Across the States
Homeschooling Family Faces $7,000 Fine
Texas homeschoolers enjoy a friendly legal environment, and many families will never experience a tussle with the courts over their right to homeschool. But as the following report demonstrates, challenges to our freedom do exist—whether it’s through a school official who misunderstands state law, or a neighbor who is suspicious of your family’s reason for homeschooling. We encourage you to stay informed and keep your Home School Legal Defense Association membership current so you can help protect your homeschool.
In January and February 2007, the El Paso Independent School District contacted the McIntyre family twice with questions about the homeschooling of their seven children.
Wary of the school district’s intent, the McIntyres contacted HSLDA for assistance. HSLDA Senior Counsel Christopher Klicka wrote twice to the school district, indicating that our member family was in compliance with Texas law as set forth in the Leeper case (this case declared that homeschools are private schools in the state of Texas). Still, the El Paso school district moved forward and brought criminal charges against the family for “failing to meet homeschool verification requirements.” The district also brought truancy charges against the McIntyres for each child deemed truant.
HSLDA Texas Counsel Tom Sanders had several conference calls with the prosecutor over the following months. During the discussions, the prosecutor told Sanders that he would drop the charges if he could just get an official letter to verify that the family was homeschooling. Sanders argued that Klicka had already written such a letter. Finally, in September 2007, the prosecutor agreed to dismiss the case and personally wrote “No convictions” on the charges.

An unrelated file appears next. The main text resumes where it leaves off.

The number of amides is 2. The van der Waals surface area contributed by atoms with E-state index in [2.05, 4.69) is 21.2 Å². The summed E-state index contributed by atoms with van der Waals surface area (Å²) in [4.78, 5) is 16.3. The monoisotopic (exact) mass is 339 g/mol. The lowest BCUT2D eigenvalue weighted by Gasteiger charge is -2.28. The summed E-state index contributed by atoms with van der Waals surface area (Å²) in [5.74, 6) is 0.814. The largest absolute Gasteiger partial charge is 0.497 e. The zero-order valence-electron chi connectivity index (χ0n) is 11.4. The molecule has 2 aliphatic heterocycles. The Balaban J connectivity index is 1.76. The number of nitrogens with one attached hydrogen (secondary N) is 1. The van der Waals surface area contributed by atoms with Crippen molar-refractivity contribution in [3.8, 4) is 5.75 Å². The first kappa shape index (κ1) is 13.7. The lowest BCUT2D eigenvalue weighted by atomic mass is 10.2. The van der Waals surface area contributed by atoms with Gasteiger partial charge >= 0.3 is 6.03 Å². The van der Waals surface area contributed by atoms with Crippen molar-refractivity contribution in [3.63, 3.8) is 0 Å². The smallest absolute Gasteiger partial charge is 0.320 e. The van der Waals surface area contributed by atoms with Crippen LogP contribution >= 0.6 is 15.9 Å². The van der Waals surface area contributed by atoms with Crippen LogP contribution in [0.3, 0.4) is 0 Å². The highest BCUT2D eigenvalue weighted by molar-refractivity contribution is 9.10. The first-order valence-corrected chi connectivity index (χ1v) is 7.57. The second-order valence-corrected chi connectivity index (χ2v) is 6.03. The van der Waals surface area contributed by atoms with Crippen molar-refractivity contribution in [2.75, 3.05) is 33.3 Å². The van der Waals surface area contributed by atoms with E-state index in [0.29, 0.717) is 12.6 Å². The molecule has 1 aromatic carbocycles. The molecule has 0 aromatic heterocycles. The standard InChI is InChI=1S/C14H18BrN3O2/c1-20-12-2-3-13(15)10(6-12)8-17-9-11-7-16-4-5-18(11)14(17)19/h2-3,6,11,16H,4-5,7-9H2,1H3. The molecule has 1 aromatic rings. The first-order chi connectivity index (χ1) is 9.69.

However, the situation resurfaced in October 2007 when the family received a letter from an attorney collecting fines for the county. In a letter to the McIntyres, the attorney wrote, “Our law firm has been hired to represent El Paso County in the collection and disposition of the above listed matter.” He went on to warn the family that they had 10 days to pay over $7,000 in fines that had been levied against four of the seven children!
After many fruitless attempts to contact this attorney by phone, Sanders wrote him a letter explaining that the case had been dismissed.
Sanders then contacted the prosecuting attorney once more, and a formal “motion to dismiss” was filed and signed by the assistant district attorney. In November 2007—10 months after the McIntyres
were first contacted by their district—the motion was signed by the county judge, finally and permanently dismissing
We praise God for this victory. The McIntyres continue to homeschool—now without being harassed.
— by Christopher J. Klicka